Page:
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Daylight Savings - Women, Children & the Politics of Daylight Savings Time

Corporate Profits, Not Interests of Women & Children, Behind Daylight Savings

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Updated November 04, 2010
What do women's issues have to do with Daylight Savings Time (DST)? Quite a lot if you want to learn how something as simple as determining when the sun rises and sets can become so politicized. (Although the correct term is Daylight Saving Time, since most Americans use the plural Daylight 'Savings' we'll go with the incorrect but commonly used phrase.)

The Darker Side of Daylight Savings

The story behind DST is a cautionary tale that exposes two hard truths: the influence of lobbyists on legislative decision-making, and what happens when common sense and the needs of parents, women and children are superseded by corporate interests.

Such political decisions not only restructure our daily lives but create additional obstacles for American families. The result is a contentious legacy that has burdened working mothers for decades; yet it's gone largely unchallenged because we erroneously believe in myths that are unproven and claims that are unsubstantiated. Both mask the true objectives of DST legislation.

Keeping Kids in the Dark

It's particularly ironic that the most punitive aspects of Daylight Savings Time roughly coincide with Election Day in the United States. The example below drives this point home.

When my daughter heads off to school these days, she does so in the dark. The bus comes at 6:50 am every day, but today the sun rose at 7:43 am. She's lucky compared to kids in Grand Rapids, Michigan, where the sun rose at 8:21 am today.

For weeks now, millions of children have been waking up to darkness. They board the bus, take public transportation, walk to school – all before daybreak. Not until 2 a.m. this Saturday, when we 'fall back' to standard time, will daylight return to the hours we call "morning."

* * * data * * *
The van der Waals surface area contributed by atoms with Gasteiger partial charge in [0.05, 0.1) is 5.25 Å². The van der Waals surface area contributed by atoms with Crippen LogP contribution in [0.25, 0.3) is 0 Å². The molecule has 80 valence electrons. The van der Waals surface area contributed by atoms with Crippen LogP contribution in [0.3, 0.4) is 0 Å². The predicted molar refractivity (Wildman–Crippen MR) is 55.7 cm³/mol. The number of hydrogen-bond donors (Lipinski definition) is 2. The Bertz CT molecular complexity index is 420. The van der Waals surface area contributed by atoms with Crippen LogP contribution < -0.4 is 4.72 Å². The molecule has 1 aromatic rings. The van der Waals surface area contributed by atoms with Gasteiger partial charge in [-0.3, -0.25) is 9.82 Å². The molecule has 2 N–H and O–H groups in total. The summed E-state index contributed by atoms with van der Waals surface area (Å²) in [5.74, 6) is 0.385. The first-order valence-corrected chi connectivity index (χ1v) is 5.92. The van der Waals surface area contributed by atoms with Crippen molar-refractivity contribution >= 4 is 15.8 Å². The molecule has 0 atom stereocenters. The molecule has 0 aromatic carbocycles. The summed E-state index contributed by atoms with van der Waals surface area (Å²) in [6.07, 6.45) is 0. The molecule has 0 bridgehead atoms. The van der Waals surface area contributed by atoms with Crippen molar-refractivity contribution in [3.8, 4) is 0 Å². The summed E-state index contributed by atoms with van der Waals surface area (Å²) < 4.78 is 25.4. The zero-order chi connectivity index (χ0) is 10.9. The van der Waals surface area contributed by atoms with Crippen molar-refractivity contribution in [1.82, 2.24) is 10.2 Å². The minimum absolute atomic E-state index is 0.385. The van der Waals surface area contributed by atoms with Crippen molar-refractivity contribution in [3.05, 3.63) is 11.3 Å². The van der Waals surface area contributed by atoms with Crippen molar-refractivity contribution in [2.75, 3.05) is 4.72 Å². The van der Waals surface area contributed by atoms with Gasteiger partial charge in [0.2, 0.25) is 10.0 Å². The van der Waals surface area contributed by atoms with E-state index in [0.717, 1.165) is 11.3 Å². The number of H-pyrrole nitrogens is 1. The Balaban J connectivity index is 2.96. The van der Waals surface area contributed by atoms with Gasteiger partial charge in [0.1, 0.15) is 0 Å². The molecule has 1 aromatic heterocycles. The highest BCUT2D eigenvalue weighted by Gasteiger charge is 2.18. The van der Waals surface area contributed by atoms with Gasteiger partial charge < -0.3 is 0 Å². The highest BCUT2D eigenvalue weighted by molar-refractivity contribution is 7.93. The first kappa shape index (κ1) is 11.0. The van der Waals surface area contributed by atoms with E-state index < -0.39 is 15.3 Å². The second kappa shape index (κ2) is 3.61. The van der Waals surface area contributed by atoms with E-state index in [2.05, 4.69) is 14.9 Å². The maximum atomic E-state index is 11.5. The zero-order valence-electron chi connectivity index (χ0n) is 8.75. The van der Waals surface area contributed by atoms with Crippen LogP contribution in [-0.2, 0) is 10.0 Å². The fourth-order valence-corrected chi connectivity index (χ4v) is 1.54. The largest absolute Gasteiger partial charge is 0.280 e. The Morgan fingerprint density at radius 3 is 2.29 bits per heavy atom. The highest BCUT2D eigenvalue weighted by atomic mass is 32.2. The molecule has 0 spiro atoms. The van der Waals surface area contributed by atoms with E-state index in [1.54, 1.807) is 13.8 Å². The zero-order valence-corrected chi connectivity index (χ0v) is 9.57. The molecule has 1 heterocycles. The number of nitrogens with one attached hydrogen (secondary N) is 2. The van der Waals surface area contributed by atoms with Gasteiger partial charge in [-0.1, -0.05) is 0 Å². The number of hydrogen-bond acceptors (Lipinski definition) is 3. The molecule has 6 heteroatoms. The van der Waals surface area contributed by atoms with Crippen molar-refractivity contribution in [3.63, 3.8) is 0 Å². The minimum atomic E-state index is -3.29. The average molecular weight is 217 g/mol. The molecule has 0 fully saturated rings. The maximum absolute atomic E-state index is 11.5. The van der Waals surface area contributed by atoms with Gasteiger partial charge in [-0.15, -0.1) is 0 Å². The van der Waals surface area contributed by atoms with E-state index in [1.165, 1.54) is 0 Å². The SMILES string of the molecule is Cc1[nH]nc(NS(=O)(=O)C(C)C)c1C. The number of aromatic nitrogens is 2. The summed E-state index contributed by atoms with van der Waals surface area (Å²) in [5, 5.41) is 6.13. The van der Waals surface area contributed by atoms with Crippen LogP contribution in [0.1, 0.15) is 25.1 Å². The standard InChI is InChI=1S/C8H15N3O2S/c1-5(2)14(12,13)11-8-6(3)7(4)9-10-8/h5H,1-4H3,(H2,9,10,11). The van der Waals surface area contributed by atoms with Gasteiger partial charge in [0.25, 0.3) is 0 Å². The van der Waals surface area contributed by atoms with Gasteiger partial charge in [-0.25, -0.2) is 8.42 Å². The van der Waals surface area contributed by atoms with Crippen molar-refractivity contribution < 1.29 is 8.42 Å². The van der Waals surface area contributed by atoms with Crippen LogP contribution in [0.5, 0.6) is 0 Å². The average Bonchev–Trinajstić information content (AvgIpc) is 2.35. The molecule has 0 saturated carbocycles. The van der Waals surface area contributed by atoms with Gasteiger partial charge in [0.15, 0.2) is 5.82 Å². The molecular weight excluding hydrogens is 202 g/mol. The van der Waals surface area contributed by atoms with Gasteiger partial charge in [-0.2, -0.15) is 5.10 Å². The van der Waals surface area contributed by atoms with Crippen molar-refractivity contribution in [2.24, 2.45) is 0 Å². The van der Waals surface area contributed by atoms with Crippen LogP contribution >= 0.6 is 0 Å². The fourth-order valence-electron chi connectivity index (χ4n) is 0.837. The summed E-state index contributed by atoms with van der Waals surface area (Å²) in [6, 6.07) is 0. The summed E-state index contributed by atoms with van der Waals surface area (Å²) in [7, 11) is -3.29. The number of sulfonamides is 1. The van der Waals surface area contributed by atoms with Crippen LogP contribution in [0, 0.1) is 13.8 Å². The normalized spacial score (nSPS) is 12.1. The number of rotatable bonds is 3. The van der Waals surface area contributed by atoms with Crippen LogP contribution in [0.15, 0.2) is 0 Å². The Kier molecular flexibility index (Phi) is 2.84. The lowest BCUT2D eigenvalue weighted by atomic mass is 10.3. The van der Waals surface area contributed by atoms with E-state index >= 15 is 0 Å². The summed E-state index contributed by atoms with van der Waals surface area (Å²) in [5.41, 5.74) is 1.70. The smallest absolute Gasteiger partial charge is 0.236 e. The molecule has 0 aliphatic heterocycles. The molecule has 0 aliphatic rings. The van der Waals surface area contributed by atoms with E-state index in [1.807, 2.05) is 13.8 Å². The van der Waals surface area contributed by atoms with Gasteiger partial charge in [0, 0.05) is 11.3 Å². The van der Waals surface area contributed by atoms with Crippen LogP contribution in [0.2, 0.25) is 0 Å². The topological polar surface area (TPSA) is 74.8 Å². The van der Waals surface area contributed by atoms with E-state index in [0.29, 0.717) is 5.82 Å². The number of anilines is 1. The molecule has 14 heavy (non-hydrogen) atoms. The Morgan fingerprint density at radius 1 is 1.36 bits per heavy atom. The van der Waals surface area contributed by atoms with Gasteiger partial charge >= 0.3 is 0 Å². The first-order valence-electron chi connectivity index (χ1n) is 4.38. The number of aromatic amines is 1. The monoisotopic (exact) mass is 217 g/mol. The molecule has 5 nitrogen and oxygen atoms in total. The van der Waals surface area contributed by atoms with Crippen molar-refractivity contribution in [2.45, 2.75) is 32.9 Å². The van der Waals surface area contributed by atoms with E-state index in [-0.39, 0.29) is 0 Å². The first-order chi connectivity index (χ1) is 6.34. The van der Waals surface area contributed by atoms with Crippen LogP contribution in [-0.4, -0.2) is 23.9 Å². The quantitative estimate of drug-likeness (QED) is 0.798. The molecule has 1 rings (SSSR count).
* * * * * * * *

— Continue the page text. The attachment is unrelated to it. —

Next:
Mothers concerned about the safety of their children in the pre-dawn darkness have Congress to thank for their fears. In the past two rounds of "let there light" legislation, federal policymakers have been spurred on by the golf, barbecue and candy industries. They sought to reengineer night and day not to protect our children but to sell more golf clubs, charcoal briquettes, and candy corn.

DST and the Myth of Energy Savings

A law passed as part of the Energy Policy Act of 2005 mandated that Daylight Savings Time be extended an additional month starting in 2007 – an increase from 7 to 8 months. In March of that year, DST began three weeks earlier in the spring and ended one week later in the fall.

Implemented under the guise of conserving energy, DST does not appear to have done so, a fact verified by two separate studies: one conducted by the National Bureau of Standards in 1976 and the other by economists at UC Santa Barbara in 2008. An op-ed in US News & World Report highlights the latter's findings:

Daylight Saving Time raises energy usage overall because the potential savings from replacing artificial light with sunlight at the end of a summer's day are more than offset by the increased residential use of air conditioning (and of heating, as temperatures cool later in the season).
So what has Daylight Savings done for the US? It has boosted the bottom line of select industries that have convinced legislators to cater to their whims. Today those industries rake in millions of additional dollars during those extra weeks of daylight Congress handed over.

It's important to note that the National Parent Teacher Association (PTA) went on record as opposing the change, worried that the danger to children would be increased as they headed to school in the dark mornings.

Next page: Daylight Savings Time and the Influence of Special Interests

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